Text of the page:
BlackBerry was once the darling of the enterprise mobile world. Its buying power among its supplier base was impressive, allowing it to develop strong partner relationships with manufacturers that relied heavily on the Canadian company for orders and revenue.
But with the rapid rise of IT consumerisation coupled with the growth of Android and iOS operating systems, BlackBerry has lost its footing and has been focused on salvation by reinventing itself as a private company.
During this period of uncertainty, there has been speculation that the company formerly known as Research in Motion's future is no longer in mobile hardware. Therefore, some say, BlackBerry is likely to move away from its electronics supply base.
As a consequence, key suppliers such as Jabil Circuit have claimed publicly that they will need to take steps to distance themselves from the former mobile giant.
Perhaps this is somewhat inevitable. Nevertheless, during this period of uncertainty BlackBerry should be doing everything it can to nurture relationships and maximise stability among these key suppliers.
While BlackBerry's future business model is undeniably uncertain, its immediate goal should be to ensure that it is business as usual for its millions of customers - and its suppliers and partners are a major part of that.
If suppliers are left in the dark or feel there is little reason to hang around, they could decide to cease the relationship, taking yet more control out of BlackBerry's hands, at a time when the handset maker needs to demonstrate its stability and the strength of its critical assets to potential investors.
The company's supply base could be transformed in the future. However, right now, the onus is on the company to demonstrate that partners are an integral part of its ecosystem.
After all, there's the possibility of shared IP to consider, a highly valuable asset in its own right. Strategic suppliers are absolutely part of the package from the perspective of a wise investor.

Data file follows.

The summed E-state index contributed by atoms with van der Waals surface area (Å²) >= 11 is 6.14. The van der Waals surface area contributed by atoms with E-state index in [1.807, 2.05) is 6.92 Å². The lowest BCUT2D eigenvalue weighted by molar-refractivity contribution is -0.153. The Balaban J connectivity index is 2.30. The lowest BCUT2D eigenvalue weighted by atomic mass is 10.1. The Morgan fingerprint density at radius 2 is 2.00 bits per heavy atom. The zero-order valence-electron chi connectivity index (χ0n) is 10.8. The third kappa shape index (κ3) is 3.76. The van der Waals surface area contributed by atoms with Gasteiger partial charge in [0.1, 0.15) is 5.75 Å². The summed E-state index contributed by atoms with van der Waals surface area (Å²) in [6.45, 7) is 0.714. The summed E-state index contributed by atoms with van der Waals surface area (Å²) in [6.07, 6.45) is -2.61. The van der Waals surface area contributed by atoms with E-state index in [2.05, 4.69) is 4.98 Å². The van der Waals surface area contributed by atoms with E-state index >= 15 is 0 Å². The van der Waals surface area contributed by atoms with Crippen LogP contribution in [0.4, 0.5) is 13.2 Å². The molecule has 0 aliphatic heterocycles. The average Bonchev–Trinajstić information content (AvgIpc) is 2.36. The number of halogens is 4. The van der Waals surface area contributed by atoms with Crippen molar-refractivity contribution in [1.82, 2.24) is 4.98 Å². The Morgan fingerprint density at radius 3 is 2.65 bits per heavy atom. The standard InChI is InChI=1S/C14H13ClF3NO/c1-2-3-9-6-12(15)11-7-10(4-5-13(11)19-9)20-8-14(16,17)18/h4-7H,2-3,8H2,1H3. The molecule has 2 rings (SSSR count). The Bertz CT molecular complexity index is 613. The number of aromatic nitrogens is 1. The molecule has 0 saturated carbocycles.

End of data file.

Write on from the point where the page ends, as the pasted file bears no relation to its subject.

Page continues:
History tells us that in-depth decisions about the precise future of a company under new ownership or management are unlikely to be made until well after the new leadership is installed.
There will probably be a number of options on the table, with investors interested in buying all or just specific assets of the company - people, technology, intellectual property, brand and so on.
Only then will they be able to decide what the future holds. For BlackBerry the smart move would be to focus on supplier relationship management and even bring key suppliers into the discussion about its future, to meet with investors and demonstrate the high quality of its supply chain.
The focus should be firmly on collaboration and communication, to retain as much goodwill as possible with supply chain partners. If these relationships slide, so could the value of the deal, or even the deal itself.
BlackBerry needs to try to moderate partner reactions to its position, but this is exacerbated by the fragmented and global nature of a technology supply chain such as this. Just like in the automotive industry, if a manufacturer goes to the wall, the effect could spread beyond tier-one partners to many more organisations.
A ripple effect will work its way through various components and parts suppliers too. This possibility might encourage suppliers to take matters into their own hands, removing key links in the chain and potentially weakening BlackBerry's overall ability to recover. It is possible that supply partners may have much to offer that could strengthen BlackBerry's position and increase its chances of a positive sale.
The development of channel and supplier relationships is often linked to growth strategies - for good reason. However, the current BlackBerry situation demonstrates the value of working with suppliers and partners in difficult times too.
As its supply chain continues to speculate publicly about life without BlackBerry, long before the direction of the company becomes known, the ailing mobile brand would do well to remember those who have served it during good times.
Partners should ensure they are informed and consulted about the process the vendor is going through and what potential parts to play remain. Otherwise, the supply chain may well take its own counsel, and look to other customers or markets. This could leave BlackBerry in the lurch just when it might need those supplier relationships more than ever.
Daniel Ball is business development director at Wax Digital
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